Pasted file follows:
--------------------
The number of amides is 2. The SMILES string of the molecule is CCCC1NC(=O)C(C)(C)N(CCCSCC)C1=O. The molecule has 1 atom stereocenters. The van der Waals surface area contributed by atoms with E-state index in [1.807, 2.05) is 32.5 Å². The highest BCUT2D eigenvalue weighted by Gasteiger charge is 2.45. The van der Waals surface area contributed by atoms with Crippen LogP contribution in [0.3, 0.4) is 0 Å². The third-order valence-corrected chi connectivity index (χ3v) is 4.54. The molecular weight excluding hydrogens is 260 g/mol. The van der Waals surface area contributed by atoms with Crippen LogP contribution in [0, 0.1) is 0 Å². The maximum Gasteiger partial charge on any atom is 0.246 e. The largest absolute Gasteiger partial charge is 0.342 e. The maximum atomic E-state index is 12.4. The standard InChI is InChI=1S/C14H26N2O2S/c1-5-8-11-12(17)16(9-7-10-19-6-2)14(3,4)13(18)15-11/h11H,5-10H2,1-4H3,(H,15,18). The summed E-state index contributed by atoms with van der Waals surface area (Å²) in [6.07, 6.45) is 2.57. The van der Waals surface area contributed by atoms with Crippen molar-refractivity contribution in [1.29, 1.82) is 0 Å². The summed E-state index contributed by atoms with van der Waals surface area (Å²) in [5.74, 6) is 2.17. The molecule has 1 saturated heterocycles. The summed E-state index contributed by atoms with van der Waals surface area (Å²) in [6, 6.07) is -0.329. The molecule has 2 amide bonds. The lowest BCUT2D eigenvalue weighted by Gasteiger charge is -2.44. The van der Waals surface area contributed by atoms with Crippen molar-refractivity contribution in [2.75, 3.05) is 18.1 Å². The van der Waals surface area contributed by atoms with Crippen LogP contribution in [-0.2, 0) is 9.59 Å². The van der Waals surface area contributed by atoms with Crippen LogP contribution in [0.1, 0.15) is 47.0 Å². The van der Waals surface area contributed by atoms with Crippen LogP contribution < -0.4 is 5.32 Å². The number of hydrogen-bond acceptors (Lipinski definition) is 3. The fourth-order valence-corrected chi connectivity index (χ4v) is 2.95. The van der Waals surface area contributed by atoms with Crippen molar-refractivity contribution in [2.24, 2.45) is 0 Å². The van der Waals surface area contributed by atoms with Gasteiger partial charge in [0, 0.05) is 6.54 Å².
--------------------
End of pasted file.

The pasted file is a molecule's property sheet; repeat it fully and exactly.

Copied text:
The number of amides is 2. The SMILES string of the molecule is CCCC1NC(=O)C(C)(C)N(CCCSCC)C1=O. The molecule has 1 atom stereocenters. The van der Waals surface area contributed by atoms with E-state index in [1.807, 2.05) is 32.5 Å². The highest BCUT2D eigenvalue weighted by Gasteiger charge is 2.45. The van der Waals surface area contributed by atoms with Crippen LogP contribution in [0.3, 0.4) is 0 Å². The third-order valence-corrected chi connectivity index (χ3v) is 4.54. The molecular weight excluding hydrogens is 260 g/mol. The van der Waals surface area contributed by atoms with Crippen LogP contribution in [0, 0.1) is 0 Å². The maximum Gasteiger partial charge on any atom is 0.246 e. The largest absolute Gasteiger partial charge is 0.342 e. The maximum atomic E-state index is 12.4. The standard InChI is InChI=1S/C14H26N2O2S/c1-5-8-11-12(17)16(9-7-10-19-6-2)14(3,4)13(18)15-11/h11H,5-10H2,1-4H3,(H,15,18). The summed E-state index contributed by atoms with van der Waals surface area (Å²) in [6.07, 6.45) is 2.57. The van der Waals surface area contributed by atoms with Crippen molar-refractivity contribution in [1.29, 1.82) is 0 Å². The summed E-state index contributed by atoms with van der Waals surface area (Å²) in [5.74, 6) is 2.17. The molecule has 1 saturated heterocycles. The summed E-state index contributed by atoms with van der Waals surface area (Å²) in [6, 6.07) is -0.329. The molecule has 2 amide bonds. The lowest BCUT2D eigenvalue weighted by Gasteiger charge is -2.44. The van der Waals surface area contributed by atoms with Crippen molar-refractivity contribution in [2.75, 3.05) is 18.1 Å². The van der Waals surface area contributed by atoms with Crippen LogP contribution in [-0.2, 0) is 9.59 Å². The van der Waals surface area contributed by atoms with Crippen LogP contribution in [0.1, 0.15) is 47.0 Å². The van der Waals surface area contributed by atoms with Crippen LogP contribution < -0.4 is 5.32 Å². The number of hydrogen-bond acceptors (Lipinski definition) is 3. The fourth-order valence-corrected chi connectivity index (χ4v) is 2.95. The van der Waals surface area contributed by atoms with Crippen molar-refractivity contribution in [2.24, 2.45) is 0 Å². The van der Waals surface area contributed by atoms with Gasteiger partial charge in [0, 0.05) is 6.54 Å².